DAUK’s Rosie Shire in Mail Plus on the new Covid variant

The frenzied news that a new ‘worst ever’ strain of Covid has been found should come as no surprise to anyone.

Public Health England (PHE) and health authorities around the world are continuously monitoring and checking samples of Covid to look for changes to the type of infections we’re getting. So this is not the only variant on the watch list. There are 14 others of concern that PHE is investigating.

On the whole, we should be pleased that this strain – known as Omicron – has been picked up. This means that the monitoring is working and enables scientists to examine changes in the virus in far more detail.

So why is this variant in the spotlight? Scientists noticed that the Omicron protein spikes on its particles are different to those on other Covid strains. And the vaccination identifies the virus using these particles. So what we don’t know yet is whether the jab will be able to identify this new variant because of the mutations in the protein spikes.

In the UK, Covid cases are limited by the vaccination rollout. The jab reduces the chances of catching and spreading the virus, along with helping the body to fight it off. People who get the virus are less unwell, and not as likely to need hospital admission or require intensive care.

If this new variant is immune to the vaccination, then we risk ending up in a situation like last winter where cases soar exponentially and hospitals and intensive care units will struggle to care for the number of Covid patients.

We’re currently offering flu jabs to people who are more likely to be seriously unwell if they catch it, in preparation for ‘flu season’ – which is January to March. Viruses such as flu, Covid and colds are more likely to spread in the winter months because people meet inside more and are closer together.

Currently, we’ve yet to see a case of this new variant in the UK, but we need to be aware of it and remember that this pandemic is far from over.

Thankfully, we have the advantage of a mostly vaccinated population that protects us from most strains of Covid. Added to that, manufacturers are already seeing if they can make alterations to the vaccination, if necessary, to ensure it protects us from this new strain.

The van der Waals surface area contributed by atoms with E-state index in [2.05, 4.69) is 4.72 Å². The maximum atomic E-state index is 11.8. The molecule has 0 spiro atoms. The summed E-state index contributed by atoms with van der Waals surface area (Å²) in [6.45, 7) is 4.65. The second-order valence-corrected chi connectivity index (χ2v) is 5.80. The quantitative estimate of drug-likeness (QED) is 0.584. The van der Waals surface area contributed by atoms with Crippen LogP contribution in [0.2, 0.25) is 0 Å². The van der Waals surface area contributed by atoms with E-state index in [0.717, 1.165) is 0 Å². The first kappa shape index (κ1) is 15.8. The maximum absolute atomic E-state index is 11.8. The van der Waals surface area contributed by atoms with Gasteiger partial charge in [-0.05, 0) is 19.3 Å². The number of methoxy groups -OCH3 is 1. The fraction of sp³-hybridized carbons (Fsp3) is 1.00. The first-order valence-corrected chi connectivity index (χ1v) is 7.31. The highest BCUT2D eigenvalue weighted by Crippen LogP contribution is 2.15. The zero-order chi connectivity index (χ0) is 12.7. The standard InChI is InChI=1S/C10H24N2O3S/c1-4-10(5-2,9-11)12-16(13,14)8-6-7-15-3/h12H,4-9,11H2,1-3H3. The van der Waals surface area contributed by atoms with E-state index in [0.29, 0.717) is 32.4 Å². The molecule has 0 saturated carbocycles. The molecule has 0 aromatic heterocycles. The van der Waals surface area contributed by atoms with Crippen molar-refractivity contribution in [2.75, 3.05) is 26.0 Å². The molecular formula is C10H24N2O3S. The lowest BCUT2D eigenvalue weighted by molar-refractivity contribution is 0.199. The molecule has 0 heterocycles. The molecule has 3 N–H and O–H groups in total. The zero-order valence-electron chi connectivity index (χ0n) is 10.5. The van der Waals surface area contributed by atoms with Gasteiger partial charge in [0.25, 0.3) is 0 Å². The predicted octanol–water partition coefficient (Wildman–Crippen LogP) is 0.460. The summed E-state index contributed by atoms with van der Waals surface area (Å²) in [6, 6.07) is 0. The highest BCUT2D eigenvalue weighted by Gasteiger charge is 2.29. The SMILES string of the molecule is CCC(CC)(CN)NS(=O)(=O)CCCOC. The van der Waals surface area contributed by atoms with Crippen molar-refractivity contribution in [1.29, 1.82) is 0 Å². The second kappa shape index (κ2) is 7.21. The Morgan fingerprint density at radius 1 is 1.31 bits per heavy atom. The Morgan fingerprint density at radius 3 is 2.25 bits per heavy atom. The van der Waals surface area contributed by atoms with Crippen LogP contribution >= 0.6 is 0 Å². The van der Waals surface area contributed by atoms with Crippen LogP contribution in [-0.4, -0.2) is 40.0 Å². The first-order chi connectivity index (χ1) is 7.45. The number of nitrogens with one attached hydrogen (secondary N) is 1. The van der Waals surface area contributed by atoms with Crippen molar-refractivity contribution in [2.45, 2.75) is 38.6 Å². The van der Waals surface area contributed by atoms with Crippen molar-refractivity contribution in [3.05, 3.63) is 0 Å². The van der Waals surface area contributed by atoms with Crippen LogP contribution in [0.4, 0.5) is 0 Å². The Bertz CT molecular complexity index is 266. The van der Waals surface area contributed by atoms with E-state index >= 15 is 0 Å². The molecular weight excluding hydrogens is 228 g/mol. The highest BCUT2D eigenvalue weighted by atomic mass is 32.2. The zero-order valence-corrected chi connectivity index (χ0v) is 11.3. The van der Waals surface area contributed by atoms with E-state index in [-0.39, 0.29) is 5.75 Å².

So, what can we do in the meantime to protect ourselves?

We can help reduce the spread and the chances of catching it by following the simple steps we all got so used to last winter. Frequent hand washing and avoid touching your face and mask when out and about. We know wearing a mask or face covering reduces the chances of passing on and catching Covid, so doing this protects you and others. But it really is essential to make sure it completely covers your nose and mouth and fits well on your face, with no gaps around the side or top.

The last 20 months have been all about social distancing. If we start to think about this again, we can help slow down the spread – along with other viral infections such as flu and cold. And we should all make sure that indoor spaces are well ventilated to increase airflow to reduce the amount of Covid in the air.

It’s hard to make people follow these measures, however, when we see politicians crowded together in parliament, not wearing masks.

Lastly, there are lots of viruses that cause temperatures and coughs, but the only way to be sure it’s not Covid, is to book a test. There needs to be far more publicity around the use of the lateral flow tests (LFT), which are not as sensitive at detecting Covid as polymerase chain reaction (PCR) tests. But the LFT is much easier – you can take it at home and get result in 20 minutes. It’s understandable that people are reluctant to go online, book a PCR test, drive to the site, then isolate at home while they wait for the results. But LFT miss a third of Covid cases, so it is really important to book a PCR test if you have symptoms that could be caused by Covid. The PCR test is much more accurate at detecting Covid, even if it does take longer to get the result.

Using all the above measures are proven to reduce Covid levels. And until we know if the vaccination will protect us again this new ‘worst ever’ strain, we ALL need to do them again. 

Dr Rosie Shire is a GP and member of the Doctors’ Association UK GP Committee.

Read the original piece here